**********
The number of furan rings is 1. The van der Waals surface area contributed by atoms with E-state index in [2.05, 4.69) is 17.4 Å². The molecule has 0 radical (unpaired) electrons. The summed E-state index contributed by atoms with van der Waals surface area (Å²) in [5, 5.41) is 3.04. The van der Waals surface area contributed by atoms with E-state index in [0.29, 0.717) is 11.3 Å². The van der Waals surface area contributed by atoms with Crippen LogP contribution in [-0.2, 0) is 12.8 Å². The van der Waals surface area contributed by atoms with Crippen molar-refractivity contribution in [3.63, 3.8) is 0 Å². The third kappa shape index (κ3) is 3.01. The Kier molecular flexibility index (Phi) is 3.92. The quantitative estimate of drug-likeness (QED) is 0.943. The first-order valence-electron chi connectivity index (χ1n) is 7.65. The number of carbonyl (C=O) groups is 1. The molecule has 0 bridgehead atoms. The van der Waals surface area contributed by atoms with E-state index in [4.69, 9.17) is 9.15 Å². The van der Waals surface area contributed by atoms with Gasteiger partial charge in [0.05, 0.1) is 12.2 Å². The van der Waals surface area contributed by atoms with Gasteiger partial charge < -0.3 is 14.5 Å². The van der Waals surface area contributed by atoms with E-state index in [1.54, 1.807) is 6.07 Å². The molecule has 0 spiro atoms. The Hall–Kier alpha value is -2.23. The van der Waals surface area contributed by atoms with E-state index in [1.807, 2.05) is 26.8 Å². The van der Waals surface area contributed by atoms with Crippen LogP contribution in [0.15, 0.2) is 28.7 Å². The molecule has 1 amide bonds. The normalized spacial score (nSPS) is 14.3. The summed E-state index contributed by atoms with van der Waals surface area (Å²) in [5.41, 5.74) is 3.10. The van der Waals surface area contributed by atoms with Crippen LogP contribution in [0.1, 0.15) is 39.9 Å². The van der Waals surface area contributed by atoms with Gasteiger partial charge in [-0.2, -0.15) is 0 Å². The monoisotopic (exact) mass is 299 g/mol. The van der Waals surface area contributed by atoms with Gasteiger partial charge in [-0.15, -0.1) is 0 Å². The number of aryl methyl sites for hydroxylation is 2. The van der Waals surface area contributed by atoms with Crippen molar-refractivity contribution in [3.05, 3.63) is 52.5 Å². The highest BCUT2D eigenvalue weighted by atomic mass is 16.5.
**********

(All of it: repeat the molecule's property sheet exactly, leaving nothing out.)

The number of furan rings is 1. The van der Waals surface area contributed by atoms with E-state index in [2.05, 4.69) is 17.4 Å². The molecule has 0 radical (unpaired) electrons. The summed E-state index contributed by atoms with van der Waals surface area (Å²) in [5, 5.41) is 3.04. The van der Waals surface area contributed by atoms with E-state index in [0.29, 0.717) is 11.3 Å². The van der Waals surface area contributed by atoms with Crippen LogP contribution in [-0.2, 0) is 12.8 Å². The van der Waals surface area contributed by atoms with Crippen molar-refractivity contribution in [3.63, 3.8) is 0 Å². The third kappa shape index (κ3) is 3.01. The Kier molecular flexibility index (Phi) is 3.92. The quantitative estimate of drug-likeness (QED) is 0.943. The first-order valence-electron chi connectivity index (χ1n) is 7.65. The number of carbonyl (C=O) groups is 1. The molecule has 0 bridgehead atoms. The van der Waals surface area contributed by atoms with E-state index in [4.69, 9.17) is 9.15 Å². The van der Waals surface area contributed by atoms with Gasteiger partial charge in [0.05, 0.1) is 12.2 Å². The van der Waals surface area contributed by atoms with Gasteiger partial charge < -0.3 is 14.5 Å². The van der Waals surface area contributed by atoms with E-state index in [1.54, 1.807) is 6.07 Å². The molecule has 0 spiro atoms. The Hall–Kier alpha value is -2.23. The van der Waals surface area contributed by atoms with E-state index in [1.807, 2.05) is 26.8 Å². The van der Waals surface area contributed by atoms with Crippen LogP contribution in [0.15, 0.2) is 28.7 Å². The molecule has 1 amide bonds. The normalized spacial score (nSPS) is 14.3. The summed E-state index contributed by atoms with van der Waals surface area (Å²) in [5.41, 5.74) is 3.10. The van der Waals surface area contributed by atoms with Crippen LogP contribution in [0.1, 0.15) is 39.9 Å². The van der Waals surface area contributed by atoms with Gasteiger partial charge in [-0.2, -0.15) is 0 Å². The monoisotopic (exact) mass is 299 g/mol. The van der Waals surface area contributed by atoms with Gasteiger partial charge in [-0.15, -0.1) is 0 Å². The number of aryl methyl sites for hydroxylation is 2. The van der Waals surface area contributed by atoms with Crippen molar-refractivity contribution in [3.05, 3.63) is 52.5 Å². The highest BCUT2D eigenvalue weighted by atomic mass is 16.5.